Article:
Floridia-Yapur N

Date: 
01/09/2016
Investigation Line: 

Abstract

In regions where Chagas disease is endemic, canine Trypanosoma cruzi infection is highly correlated with the risk of transmission of the parasite to humans. Herein we evaluated the novel TcTASV protein family (subfamilies A, B, C), differentially expressed in bloodstream trypomastigotes, for the detection of naturally infected dogs. A gene of each TcTASV subfamily was cloned and expressed. Indirect enzyme-linked immunosorbent assays (ELISA) were developed using recombinant antigens individually or mixed together. Our results showed that dogs with active T. cruzi infection differentially reacted against the TcTASV-C subfamily. The use of both TcTASV-C plus TcTASV-A proteins (Mix A+C-ELISA) enhanced the reactivity of sera from dogs with active infection, detecting 94% of the evaluated samples. These findings agree with our previous observations, where the infected animals exhibited a quick anti-TcTASV-C antibody response, coincident with the beginning of parasitaemia, in a murine model of the disease. Results obtained in the present work prove that the Mix A+C-ELISA is a specific, simple and cheap technique to be applied in endemic areas in screening studies. The Mix A+C-ELISA could help to differentially detect canine hosts with active infection and therefore with high impact in the risk of transmission to humans.

Date: 
01/12/2014

Abstract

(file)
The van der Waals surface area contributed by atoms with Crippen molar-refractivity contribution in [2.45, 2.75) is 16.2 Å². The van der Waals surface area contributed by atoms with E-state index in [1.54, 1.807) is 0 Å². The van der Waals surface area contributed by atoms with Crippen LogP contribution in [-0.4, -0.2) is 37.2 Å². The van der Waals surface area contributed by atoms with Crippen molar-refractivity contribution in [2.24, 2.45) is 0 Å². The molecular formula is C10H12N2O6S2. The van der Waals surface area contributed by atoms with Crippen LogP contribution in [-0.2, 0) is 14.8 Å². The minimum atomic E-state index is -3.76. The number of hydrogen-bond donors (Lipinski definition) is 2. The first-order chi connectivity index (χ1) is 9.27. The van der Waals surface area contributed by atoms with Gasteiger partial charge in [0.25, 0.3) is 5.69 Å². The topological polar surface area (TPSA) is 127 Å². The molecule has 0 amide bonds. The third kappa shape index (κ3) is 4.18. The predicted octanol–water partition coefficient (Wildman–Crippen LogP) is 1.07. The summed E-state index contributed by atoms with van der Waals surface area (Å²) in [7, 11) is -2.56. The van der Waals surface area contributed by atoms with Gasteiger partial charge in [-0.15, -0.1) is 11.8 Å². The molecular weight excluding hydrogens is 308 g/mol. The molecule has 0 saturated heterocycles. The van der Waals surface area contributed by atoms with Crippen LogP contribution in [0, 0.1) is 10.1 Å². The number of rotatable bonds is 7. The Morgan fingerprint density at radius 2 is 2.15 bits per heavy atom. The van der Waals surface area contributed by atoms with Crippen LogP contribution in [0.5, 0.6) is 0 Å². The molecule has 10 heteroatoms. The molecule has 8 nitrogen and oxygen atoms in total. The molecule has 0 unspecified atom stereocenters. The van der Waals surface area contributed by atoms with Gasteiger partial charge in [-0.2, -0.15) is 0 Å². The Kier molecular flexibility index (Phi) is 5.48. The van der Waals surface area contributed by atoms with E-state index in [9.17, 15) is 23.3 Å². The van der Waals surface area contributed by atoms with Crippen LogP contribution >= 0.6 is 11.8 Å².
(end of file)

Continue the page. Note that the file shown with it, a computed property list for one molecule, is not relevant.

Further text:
Dogs are considered the main mammal reservoir of Trypanosoma cruzi in domiciliary environments. Consequently, accurate detection of T. cruzi infection in canine populations is epidemiologically relevant. Here, we analysed the utility of the T. cruzi recombinant antigens FRA, SAPA, CP1, Ag1 and a SAPA/TSSA VI mixture, in an ELISA format. We used a positive control group of sera obtained from 38 dogs from the Chaco region in Argentina with positive homogenate-ELISA reaction, all of them also positive by xenodiagnosis and/or PCR. The negative group included 19 dogs from a nonendemic area. Sensitivity, specificity, area under the curve (AUC) of the receiver operating charactheristic (ROC) curve and Kappa index were obtained to compare the diagnostic efficiency of the tests. The SAPA/TSSA VI had the highest performance, with a sensitivity of 94.7% and an AUC ROC of 0.99 that indicates high accuracy. Among individual antigens, SAPA-ELISA yielded the highest sensitivity (86.8%) and AUC ROC (0.96), whereas FRA-ELISA was the least efficient test (sensitivity = 36.8%; AUC ROC = 0.53). Our results showed that the use of SAPA/TSSA VI in ELISAs could be a useful tool to study dogs naturally infected with T. cruzi in endemic areas.